Are you familiar with the dynamic duo of Fama and French? No, they didn't sing "Private Eyes" -- that was Hall and Oates. And no, they didn't star in Tommy Boy -- that was Farley and Spade.

While the names Eugene Fama and Kenneth French may not come up in most dinner conversations, the two have done some of the most interesting academic research on stocks that I've read. In short, they've proposed that there's more to stock returns than volatility -- which was most academics' previous consensus. In research they conducted over various periods and across multiple geographic locations, Fama and French determined that stocks characterized as "value stocks" have consistently outperformed non-value stocks.

Today, I've rounded up five value stocks that are all trading at less than 1.5 times their tangible book value. To focus on high-quality stocks, I've cross-referenced these against ratings in our Motley Fool CAPS community of more than 86,000 investors.


Tangible Book Value Multiple

1-Year Return

CAPS Rating (out of 5)

First Marblehead (NYSE: FMD)




American Capital Strategies (Nasdaq: ACAS)




Huaneng Power (NYSE: HNP)




Cemex (NYSE: CX)




Loews (NYSE: LTR)




Data from CAPS, Yahoo! Finance, and Capital IQ, a division of Standard & Poor's. Current as of March 14.

Though the CAPS community obviously likes these stocks, I would advise against investing in any of them on the basis of this one metric alone. With that I mind, I thought I'd dig in a little further to the story at Motley Fool Hidden Gems favorite First Marblehead.

The long, hard fall
Many stocks out there have been hit by the credit crisis despite being innocent bystanders in the whole affair. Sinking consumer confidence and a lackluster economy brought on by the myriad problems in the financial markets have taken the steam out of these stocks even though they aren't directly exposed to the main risks out there. First Marblehead is not one of them.

The stock has lost nearly 80% of its value over the past year as investors headed for the hills, and it's still hard to say whether they were justified in doing so. First Marblehead works in the world of structured finance. It helps the backers of private student loans package and resell the loans as bundled securities and gets paid handsomely for its efforts. Right now, though, with the credit markets crazier than Gary Busey in his "I'm With Busey" days, nobody wants to buy the securities First Marblehead is selling.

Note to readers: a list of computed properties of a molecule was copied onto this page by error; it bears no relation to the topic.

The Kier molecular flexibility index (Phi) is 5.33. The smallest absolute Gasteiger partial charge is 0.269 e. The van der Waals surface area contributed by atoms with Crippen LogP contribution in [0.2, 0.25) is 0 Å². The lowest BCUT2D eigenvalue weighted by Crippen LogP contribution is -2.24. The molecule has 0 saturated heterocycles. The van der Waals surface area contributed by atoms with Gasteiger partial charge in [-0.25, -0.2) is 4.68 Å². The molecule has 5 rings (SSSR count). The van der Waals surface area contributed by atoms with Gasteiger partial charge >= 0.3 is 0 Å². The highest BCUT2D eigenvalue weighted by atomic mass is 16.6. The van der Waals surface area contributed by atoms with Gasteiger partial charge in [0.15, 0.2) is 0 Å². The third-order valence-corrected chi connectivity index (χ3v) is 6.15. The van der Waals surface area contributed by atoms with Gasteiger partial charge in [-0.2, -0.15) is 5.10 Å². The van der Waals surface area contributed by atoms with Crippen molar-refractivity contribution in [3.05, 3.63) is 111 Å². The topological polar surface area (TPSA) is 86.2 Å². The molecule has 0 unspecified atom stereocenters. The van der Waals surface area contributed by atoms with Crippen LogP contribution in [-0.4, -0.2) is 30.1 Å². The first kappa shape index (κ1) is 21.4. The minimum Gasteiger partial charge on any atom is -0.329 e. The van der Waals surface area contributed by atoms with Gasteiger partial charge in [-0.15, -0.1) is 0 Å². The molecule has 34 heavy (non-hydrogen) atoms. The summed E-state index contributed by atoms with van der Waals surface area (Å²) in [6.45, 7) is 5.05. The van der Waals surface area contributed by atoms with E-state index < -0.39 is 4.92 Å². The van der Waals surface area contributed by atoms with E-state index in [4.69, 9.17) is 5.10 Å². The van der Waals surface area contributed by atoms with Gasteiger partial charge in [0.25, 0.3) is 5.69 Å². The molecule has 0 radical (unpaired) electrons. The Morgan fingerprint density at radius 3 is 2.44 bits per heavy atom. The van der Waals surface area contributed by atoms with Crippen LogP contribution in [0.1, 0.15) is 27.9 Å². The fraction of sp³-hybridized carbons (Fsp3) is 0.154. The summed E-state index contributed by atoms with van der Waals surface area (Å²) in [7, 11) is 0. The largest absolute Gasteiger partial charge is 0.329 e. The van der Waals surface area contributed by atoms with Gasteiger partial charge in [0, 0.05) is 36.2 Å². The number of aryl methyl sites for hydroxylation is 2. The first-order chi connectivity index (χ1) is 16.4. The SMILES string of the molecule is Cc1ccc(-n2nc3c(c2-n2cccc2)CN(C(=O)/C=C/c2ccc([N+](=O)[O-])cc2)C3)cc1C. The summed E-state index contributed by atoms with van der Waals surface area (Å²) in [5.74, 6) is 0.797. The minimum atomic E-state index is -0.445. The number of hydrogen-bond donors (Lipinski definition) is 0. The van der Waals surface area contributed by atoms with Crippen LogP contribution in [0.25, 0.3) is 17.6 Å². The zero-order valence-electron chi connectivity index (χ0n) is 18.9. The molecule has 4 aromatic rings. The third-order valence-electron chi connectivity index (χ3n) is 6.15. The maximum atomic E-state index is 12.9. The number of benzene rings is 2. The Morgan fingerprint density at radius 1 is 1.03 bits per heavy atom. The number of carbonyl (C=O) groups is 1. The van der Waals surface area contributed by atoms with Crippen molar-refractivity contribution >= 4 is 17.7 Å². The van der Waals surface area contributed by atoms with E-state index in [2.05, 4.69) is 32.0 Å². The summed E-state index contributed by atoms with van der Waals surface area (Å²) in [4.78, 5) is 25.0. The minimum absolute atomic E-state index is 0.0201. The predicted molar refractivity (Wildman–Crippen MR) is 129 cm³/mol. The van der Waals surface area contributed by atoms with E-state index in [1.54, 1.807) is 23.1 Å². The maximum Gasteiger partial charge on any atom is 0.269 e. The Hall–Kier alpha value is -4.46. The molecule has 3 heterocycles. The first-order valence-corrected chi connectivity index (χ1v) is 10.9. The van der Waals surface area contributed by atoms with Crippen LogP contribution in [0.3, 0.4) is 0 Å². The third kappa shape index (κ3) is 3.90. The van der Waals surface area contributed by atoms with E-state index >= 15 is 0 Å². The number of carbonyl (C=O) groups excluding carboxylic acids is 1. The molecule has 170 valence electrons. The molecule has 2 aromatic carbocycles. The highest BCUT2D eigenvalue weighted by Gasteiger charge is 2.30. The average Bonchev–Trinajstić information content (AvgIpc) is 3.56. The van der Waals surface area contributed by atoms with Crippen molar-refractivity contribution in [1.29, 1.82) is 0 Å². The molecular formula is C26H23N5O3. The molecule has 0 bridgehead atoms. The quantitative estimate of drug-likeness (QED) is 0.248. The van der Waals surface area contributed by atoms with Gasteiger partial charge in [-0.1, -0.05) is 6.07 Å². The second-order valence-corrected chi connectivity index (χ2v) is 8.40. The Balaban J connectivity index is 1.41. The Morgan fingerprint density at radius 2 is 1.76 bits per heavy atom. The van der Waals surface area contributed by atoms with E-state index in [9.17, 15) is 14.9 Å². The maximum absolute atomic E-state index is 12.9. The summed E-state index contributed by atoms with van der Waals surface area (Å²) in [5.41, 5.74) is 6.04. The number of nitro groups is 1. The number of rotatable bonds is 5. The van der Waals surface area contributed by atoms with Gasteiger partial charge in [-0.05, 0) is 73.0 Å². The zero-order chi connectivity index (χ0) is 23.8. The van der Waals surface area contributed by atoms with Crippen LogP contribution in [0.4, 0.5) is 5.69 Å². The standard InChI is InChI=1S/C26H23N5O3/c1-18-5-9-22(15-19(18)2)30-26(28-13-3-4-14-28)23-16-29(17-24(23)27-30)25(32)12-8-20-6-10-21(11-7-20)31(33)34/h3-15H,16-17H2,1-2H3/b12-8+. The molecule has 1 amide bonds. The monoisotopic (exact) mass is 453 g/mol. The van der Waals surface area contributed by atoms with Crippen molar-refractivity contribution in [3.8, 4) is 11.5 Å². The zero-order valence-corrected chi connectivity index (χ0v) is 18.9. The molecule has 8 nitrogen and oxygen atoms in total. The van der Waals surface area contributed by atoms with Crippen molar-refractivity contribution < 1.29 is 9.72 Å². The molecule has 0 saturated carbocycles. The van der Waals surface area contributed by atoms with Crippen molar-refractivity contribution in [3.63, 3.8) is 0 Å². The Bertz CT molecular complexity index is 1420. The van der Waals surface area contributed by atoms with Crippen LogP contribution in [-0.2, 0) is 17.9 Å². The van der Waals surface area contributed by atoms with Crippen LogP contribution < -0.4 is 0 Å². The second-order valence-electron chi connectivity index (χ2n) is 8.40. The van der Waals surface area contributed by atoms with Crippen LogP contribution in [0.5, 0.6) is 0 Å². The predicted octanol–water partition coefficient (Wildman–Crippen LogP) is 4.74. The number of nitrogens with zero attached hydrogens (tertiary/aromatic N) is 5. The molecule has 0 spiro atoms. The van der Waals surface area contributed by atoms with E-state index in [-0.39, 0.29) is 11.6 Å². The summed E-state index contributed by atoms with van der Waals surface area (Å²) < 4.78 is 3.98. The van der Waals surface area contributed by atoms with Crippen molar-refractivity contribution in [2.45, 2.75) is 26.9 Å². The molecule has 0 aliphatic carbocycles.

So right now First Marblehead is more or less a business without a business, and it's currently running at a loss as it waits for the buyers of securitized loans to come out of hiding. A cash infusion from Goldman Sachs (NYSE: GS) promises that the company can continue to keep the lights on while it waits, but it still can't wait forever. In addition, during the company's most recent earnings conference call, management talked about the potential to move the business model in a new direction to help diversify its revenue streams. This would help, but it won't happen overnight.

First Marblehead has a big fan base on CAPS, with 2,865 players rating the stock an outperformer versus just 117 who think it will lag the market. One First Marblehead bull, CAPS All-Star spiritof78, wrote last December:

Busted growth stock anyone? I was never convinced earlier on about this company [maintaining] its high flying growth ... I liked the business model but found other options more appealing. At a [big] discount though why not buy the fire sale investors have started on this company's stock?

Though I tend to agree that the company's long-term prospects look good, it remains unclear what will happen for the time being. The stock may continue to drop as uncertainty, fear, and the real prospect of a bad outcome increase. On the other hand, if the securitization markets open back up or the company is able to get new revenue streams up and running, investors getting in at today's price could see hefty rewards.

So what do you think? Are these stocks values, or value traps? Log onto CAPS and let the rest of the 86,000-member community know what you think.

More CAPS Foolishness:

First Marblehead is a Hidden Gems and Inside Value pick. Cemex is a recommendation from Stock Advisor and Global Gains, and The Motley Fool owns shares of the company. American Capital Strategies is an Income Investor recommendation, and Huaneng Power is a Rule Breakers pick. You can test out any of the Fool's newsletters free for 30 days.

Fool contributor Matt Koppenheffer owns shares of First Marblehead, but does not own shares of any of the other companies mentioned. The Fool's disclosure policy wouldn't know a value trap from a hole in the wall, but then again, the disclosure policy is just an inanimate collection of words.